Christmas came early for Barack Obama as Republican prospects to pick up the presidency took a major hit this week. A series of events again demonstrated that Obama cannot win but the Republicans certainly can also lose the presidency.
Miscalculating the Payroll Tax
The most glaring event of the week was the misplaying of the House GOP vote on the extension of the payroll tax. In principle they may have been correct that a one year deal is preferable to a two month extension but they needed to act but did not. Perhaps they thought Obama would again capitulate like he did in August with the debt deal but the politics was very different then as opposed to now. In August failure to reach agreement meant a government shutdown, making Obama look hapless. This time no deal meant tax increases on the middle class and that would have stuck to the Republicans. Moreover, even the Senate Republicans–including Mitch McConnell and John McCain–pressured the House to assent to the deal. The House GOP here simply overplayed their hand and lost.
Obama the Economist Populist
Contributing to the miscalculation is the traction Obama has received in running as an economic populist. He has given two major speeches in the last few months describing himself as a man for the people. The first was his $450 billion jobs speech a few months ago and the other was his recent Osawatomie, Kansas speech. In both he talked of the need to help the middle class. Both were fine speeches, but talk is cheap.
Obama rightly so should be criticized as the Democrat who abandoned the middle class and the poor. He continued the Bush policy of bailing out the banks and he has put more emphasis on stabilizing the financial sector than he did in helping home owners and the working class. While his original stimulus bill did help, I argued after the 2010 elections that his failure has been to appear to side more with the banks than the people. Given how much he took from Wall Street in 2008 to finance his campaign, no surprise here.
But Obama has been lucky. Occupy Wall Street and the “We are the other 99%” campaign have helped him. Both shifted focus to the Republicans in Congress and running for president that there is a clear class divide in America. Previous blogs of mine have attested to this fact and the growing economic divide in America over the last 30 years. Congressional refusal to raise taxes, a Republican presidential debate revealing no candidate willing to raise one dollar in taxes for every ten dollars in spending cuts, and the failure of Congress to enact Obama paltry $450 billion jobs bill all make it clear that they do not care about the American people (had they enacted the bill they could have disarmed the president and still pointed to how they supported the president on all his major economic programs but they still failed).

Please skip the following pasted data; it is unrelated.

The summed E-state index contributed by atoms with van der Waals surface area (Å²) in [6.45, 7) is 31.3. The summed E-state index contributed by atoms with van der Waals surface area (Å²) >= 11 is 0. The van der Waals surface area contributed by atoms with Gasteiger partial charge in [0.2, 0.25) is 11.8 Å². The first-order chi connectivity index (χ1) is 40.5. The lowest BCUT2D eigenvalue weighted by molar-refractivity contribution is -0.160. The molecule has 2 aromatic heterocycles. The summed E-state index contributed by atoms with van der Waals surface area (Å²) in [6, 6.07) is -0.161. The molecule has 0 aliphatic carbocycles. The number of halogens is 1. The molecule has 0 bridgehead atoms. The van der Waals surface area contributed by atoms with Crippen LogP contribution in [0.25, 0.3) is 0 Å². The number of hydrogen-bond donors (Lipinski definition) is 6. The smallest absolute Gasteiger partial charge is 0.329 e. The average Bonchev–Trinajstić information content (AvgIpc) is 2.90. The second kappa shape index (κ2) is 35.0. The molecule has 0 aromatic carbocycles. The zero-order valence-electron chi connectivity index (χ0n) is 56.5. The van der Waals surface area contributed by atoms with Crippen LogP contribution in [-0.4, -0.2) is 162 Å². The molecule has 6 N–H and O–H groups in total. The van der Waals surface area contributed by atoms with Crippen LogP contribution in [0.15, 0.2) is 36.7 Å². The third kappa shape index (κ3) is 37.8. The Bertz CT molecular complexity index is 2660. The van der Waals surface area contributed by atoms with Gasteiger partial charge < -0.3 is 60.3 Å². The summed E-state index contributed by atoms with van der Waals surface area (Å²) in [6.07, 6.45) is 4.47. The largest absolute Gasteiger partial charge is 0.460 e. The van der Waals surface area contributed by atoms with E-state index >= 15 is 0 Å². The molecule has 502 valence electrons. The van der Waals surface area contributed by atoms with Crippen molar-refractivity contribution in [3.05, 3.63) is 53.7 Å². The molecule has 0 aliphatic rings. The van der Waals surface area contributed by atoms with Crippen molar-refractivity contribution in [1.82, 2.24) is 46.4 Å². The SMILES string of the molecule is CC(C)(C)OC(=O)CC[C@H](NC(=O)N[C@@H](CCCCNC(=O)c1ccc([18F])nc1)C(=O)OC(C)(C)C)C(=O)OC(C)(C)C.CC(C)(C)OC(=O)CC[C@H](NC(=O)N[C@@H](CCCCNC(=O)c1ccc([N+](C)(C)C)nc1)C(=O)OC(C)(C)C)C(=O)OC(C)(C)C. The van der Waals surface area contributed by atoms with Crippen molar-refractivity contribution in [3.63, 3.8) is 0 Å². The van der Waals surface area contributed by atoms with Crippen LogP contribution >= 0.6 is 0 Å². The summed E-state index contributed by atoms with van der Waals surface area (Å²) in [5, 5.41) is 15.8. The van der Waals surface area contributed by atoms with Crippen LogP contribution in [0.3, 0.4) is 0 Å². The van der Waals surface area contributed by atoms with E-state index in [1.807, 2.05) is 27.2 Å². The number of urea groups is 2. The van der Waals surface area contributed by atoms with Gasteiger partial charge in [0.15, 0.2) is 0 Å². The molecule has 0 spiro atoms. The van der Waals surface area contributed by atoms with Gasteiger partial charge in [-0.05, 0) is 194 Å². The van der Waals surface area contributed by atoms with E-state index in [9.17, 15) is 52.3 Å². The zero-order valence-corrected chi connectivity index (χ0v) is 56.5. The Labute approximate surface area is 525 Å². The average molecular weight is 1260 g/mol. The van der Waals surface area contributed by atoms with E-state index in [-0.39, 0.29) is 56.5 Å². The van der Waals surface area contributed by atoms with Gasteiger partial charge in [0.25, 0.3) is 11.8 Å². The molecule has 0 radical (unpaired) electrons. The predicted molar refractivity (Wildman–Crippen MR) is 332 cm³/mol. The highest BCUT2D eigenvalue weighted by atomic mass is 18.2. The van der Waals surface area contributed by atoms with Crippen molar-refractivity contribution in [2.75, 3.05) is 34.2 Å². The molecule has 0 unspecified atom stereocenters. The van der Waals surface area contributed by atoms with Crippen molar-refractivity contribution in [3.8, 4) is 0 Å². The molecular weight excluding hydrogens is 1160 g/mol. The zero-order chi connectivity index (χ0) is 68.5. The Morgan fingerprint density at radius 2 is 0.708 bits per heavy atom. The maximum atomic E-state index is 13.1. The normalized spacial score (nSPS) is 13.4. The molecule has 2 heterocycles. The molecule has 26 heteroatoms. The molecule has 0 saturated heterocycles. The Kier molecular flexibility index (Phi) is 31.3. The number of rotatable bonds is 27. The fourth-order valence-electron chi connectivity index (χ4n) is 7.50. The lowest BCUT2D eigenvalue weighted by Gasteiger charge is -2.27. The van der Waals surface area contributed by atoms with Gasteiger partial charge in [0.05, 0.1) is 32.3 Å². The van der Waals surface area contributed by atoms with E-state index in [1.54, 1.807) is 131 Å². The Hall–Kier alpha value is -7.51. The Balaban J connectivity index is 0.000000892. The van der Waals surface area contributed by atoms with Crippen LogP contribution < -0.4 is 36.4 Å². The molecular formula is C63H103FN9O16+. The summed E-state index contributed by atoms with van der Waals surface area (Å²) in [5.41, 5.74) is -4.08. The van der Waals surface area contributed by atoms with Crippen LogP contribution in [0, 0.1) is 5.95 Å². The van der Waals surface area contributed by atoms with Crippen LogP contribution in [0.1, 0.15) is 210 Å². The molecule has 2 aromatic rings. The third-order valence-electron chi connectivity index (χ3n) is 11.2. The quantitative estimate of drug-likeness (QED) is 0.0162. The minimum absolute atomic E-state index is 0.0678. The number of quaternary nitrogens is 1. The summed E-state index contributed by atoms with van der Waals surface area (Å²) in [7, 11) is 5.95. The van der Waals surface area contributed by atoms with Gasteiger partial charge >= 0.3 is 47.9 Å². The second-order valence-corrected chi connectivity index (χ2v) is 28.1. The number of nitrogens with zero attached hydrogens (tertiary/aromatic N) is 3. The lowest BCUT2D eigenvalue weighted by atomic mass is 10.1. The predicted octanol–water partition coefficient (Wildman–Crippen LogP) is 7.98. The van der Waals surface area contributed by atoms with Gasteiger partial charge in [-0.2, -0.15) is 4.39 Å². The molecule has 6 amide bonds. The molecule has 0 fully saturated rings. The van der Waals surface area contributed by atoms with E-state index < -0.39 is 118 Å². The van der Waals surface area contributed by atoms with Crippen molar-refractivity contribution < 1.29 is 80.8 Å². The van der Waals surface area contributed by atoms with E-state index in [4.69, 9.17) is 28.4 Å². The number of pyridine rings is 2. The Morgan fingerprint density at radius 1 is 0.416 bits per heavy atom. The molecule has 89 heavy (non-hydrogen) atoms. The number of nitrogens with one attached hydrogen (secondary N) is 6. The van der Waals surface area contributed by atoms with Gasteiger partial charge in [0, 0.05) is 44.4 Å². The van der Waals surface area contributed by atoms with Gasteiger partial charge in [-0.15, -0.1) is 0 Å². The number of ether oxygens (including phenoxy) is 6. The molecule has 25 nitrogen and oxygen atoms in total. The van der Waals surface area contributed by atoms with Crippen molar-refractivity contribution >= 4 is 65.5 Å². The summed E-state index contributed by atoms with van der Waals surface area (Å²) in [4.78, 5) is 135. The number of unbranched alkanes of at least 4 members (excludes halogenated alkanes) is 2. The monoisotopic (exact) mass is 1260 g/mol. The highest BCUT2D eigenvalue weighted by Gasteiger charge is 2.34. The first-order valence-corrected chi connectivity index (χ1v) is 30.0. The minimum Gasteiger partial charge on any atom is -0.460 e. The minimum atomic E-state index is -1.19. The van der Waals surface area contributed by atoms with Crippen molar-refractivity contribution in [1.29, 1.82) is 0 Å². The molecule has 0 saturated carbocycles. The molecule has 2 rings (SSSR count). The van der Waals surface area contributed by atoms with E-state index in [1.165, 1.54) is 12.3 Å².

The point is that Obama can look like an economic populist because of the failures of Congress and the GOP to offer a credible alternative and to play politics in a way that makes them look like they care for anyone besides the top 1%. Obama is winning because of the implosion of the Republicans.
The Dismal Presidential Choices
Obama is also benefitting from a Republican presidential field that is not a varsity or junior varsity but the freshman team. It is a team running increasingly further and further to the right. A team that is further to the right than the Reagan Party–it is the Palin Party still as I wrote about several times t his year. It is a party that has flirted with several conservatives–Bachmann, Perry Cain, Gingrich, and now maybe Paul as the preferred choice over the more moderate but lackluster and passionless Romney. They seem out of touch with America in their talk of tax cuts, privatization, and return to the gold standard.
Now with little more than a week before Iowa, the race is definitely up in the air. Recent polls confirm what I asserted in an interview last week that Paul, Gingrich, and Romney will be the order in Iowa come January 3. But even if Paul does not win, his ascendency is a problem for the Republicans. If he does well in Iowa is libertarianism will play even better in New Hampshire and Romney needs to worry about a relative poor showing there on his part. This year with the Republican primaries and caucuses allocating delegates not by winner-take-all but proportionally, unless there is a quick kill by one candidate in January, look to a long primary and a potential brokered convention.
So What Does All this Mean for Obama?
Obama is now in much better shape in the polls for reelection than he was a few weeks ago. Polls have his approval rating up to 49% and it now exceeds is disapproval rating. He has a 7 point lead over Romney and much larger leads over the other Republican candidates. Congress’s approval is under 10% and public approval of the Tea Party has weakened. There are small signs of economic improvement but certainly no indication of real growth or significant decreases in unemployment in 2012. The economic news and prospects should doom him and the Electoral College road to reelection is complicated, but Obama now has a clear lead in Florida.
But compared to the Republicans running for president and those in Congress, he looks good. Obama can run for reelection on a slogan of “No matter how bad I am look at the alternative.”
Merry Christmas President Obama! Your present came wrapped with Republicans in a box they are building themselves in.